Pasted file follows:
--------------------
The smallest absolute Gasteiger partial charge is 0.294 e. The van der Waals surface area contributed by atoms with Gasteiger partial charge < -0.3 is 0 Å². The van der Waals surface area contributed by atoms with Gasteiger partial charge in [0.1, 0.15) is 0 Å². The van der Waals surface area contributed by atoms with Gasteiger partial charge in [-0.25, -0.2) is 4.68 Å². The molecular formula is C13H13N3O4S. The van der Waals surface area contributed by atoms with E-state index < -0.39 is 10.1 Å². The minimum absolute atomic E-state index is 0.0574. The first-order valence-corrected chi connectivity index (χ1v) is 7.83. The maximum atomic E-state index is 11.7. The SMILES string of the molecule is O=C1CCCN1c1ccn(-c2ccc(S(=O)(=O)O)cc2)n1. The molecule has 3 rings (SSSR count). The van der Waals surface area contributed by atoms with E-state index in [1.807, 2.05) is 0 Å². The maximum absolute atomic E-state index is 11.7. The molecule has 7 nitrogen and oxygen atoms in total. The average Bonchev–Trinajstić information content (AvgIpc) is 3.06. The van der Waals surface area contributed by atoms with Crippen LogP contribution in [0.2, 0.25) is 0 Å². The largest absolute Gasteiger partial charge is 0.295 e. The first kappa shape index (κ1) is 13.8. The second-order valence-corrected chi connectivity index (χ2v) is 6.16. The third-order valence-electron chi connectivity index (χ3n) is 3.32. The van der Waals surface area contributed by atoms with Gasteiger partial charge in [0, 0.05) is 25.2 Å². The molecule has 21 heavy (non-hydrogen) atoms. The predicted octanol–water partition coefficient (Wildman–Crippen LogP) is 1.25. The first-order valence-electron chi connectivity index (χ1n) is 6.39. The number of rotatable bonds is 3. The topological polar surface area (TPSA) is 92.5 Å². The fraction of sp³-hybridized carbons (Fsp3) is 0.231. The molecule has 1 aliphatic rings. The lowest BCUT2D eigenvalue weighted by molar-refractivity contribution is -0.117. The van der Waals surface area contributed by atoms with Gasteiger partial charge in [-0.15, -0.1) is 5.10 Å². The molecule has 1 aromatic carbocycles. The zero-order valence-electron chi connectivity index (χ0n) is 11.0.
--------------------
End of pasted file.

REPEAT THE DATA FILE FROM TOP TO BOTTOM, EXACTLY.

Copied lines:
The smallest absolute Gasteiger partial charge is 0.294 e. The van der Waals surface area contributed by atoms with Gasteiger partial charge < -0.3 is 0 Å². The van der Waals surface area contributed by atoms with Gasteiger partial charge in [0.1, 0.15) is 0 Å². The van der Waals surface area contributed by atoms with Gasteiger partial charge in [-0.25, -0.2) is 4.68 Å². The molecular formula is C13H13N3O4S. The van der Waals surface area contributed by atoms with E-state index < -0.39 is 10.1 Å². The minimum absolute atomic E-state index is 0.0574. The first-order valence-corrected chi connectivity index (χ1v) is 7.83. The maximum atomic E-state index is 11.7. The SMILES string of the molecule is O=C1CCCN1c1ccn(-c2ccc(S(=O)(=O)O)cc2)n1. The molecule has 3 rings (SSSR count). The van der Waals surface area contributed by atoms with E-state index in [1.807, 2.05) is 0 Å². The maximum absolute atomic E-state index is 11.7. The molecule has 7 nitrogen and oxygen atoms in total. The average Bonchev–Trinajstić information content (AvgIpc) is 3.06. The van der Waals surface area contributed by atoms with Crippen LogP contribution in [0.2, 0.25) is 0 Å². The largest absolute Gasteiger partial charge is 0.295 e. The first kappa shape index (κ1) is 13.8. The second-order valence-corrected chi connectivity index (χ2v) is 6.16. The third-order valence-electron chi connectivity index (χ3n) is 3.32. The van der Waals surface area contributed by atoms with Gasteiger partial charge in [0, 0.05) is 25.2 Å². The molecule has 21 heavy (non-hydrogen) atoms. The predicted octanol–water partition coefficient (Wildman–Crippen LogP) is 1.25. The first-order valence-electron chi connectivity index (χ1n) is 6.39. The number of rotatable bonds is 3. The topological polar surface area (TPSA) is 92.5 Å². The fraction of sp³-hybridized carbons (Fsp3) is 0.231. The molecule has 1 aliphatic rings. The lowest BCUT2D eigenvalue weighted by molar-refractivity contribution is -0.117. The van der Waals surface area contributed by atoms with Gasteiger partial charge in [-0.15, -0.1) is 5.10 Å². The molecule has 1 aromatic carbocycles. The zero-order valence-electron chi connectivity index (χ0n) is 11.0.